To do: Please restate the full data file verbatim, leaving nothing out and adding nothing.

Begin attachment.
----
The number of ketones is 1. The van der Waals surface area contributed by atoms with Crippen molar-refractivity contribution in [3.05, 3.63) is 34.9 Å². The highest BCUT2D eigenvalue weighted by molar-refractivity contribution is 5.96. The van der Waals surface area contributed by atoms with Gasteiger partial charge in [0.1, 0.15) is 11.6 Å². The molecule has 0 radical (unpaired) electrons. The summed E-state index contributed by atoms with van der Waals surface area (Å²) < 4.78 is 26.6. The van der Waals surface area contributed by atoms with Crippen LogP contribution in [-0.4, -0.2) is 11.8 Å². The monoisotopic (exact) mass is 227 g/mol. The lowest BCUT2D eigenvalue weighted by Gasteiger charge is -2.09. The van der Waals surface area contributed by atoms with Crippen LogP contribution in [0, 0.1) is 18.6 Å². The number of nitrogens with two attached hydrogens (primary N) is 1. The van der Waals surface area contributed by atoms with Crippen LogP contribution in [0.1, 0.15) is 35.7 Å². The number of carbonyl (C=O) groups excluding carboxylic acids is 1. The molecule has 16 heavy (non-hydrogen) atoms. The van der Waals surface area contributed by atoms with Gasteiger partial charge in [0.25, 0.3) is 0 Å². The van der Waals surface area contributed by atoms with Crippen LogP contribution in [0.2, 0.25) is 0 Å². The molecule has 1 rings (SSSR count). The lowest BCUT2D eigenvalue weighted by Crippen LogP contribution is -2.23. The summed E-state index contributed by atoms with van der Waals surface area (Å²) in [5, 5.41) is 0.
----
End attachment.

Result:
The number of ketones is 1. The van der Waals surface area contributed by atoms with Crippen molar-refractivity contribution in [3.05, 3.63) is 34.9 Å². The highest BCUT2D eigenvalue weighted by molar-refractivity contribution is 5.96. The van der Waals surface area contributed by atoms with Gasteiger partial charge in [0.1, 0.15) is 11.6 Å². The molecule has 0 radical (unpaired) electrons. The summed E-state index contributed by atoms with van der Waals surface area (Å²) < 4.78 is 26.6. The van der Waals surface area contributed by atoms with Crippen LogP contribution in [-0.4, -0.2) is 11.8 Å². The monoisotopic (exact) mass is 227 g/mol. The lowest BCUT2D eigenvalue weighted by Gasteiger charge is -2.09. The van der Waals surface area contributed by atoms with Crippen LogP contribution in [0, 0.1) is 18.6 Å². The number of nitrogens with two attached hydrogens (primary N) is 1. The van der Waals surface area contributed by atoms with Crippen LogP contribution in [0.1, 0.15) is 35.7 Å². The number of carbonyl (C=O) groups excluding carboxylic acids is 1. The molecule has 16 heavy (non-hydrogen) atoms. The van der Waals surface area contributed by atoms with Gasteiger partial charge in [0.25, 0.3) is 0 Å². The van der Waals surface area contributed by atoms with Crippen LogP contribution in [0.2, 0.25) is 0 Å². The molecule has 1 rings (SSSR count). The lowest BCUT2D eigenvalue weighted by Crippen LogP contribution is -2.23. The summed E-state index contributed by atoms with van der Waals surface area (Å²) in [5, 5.41) is 0.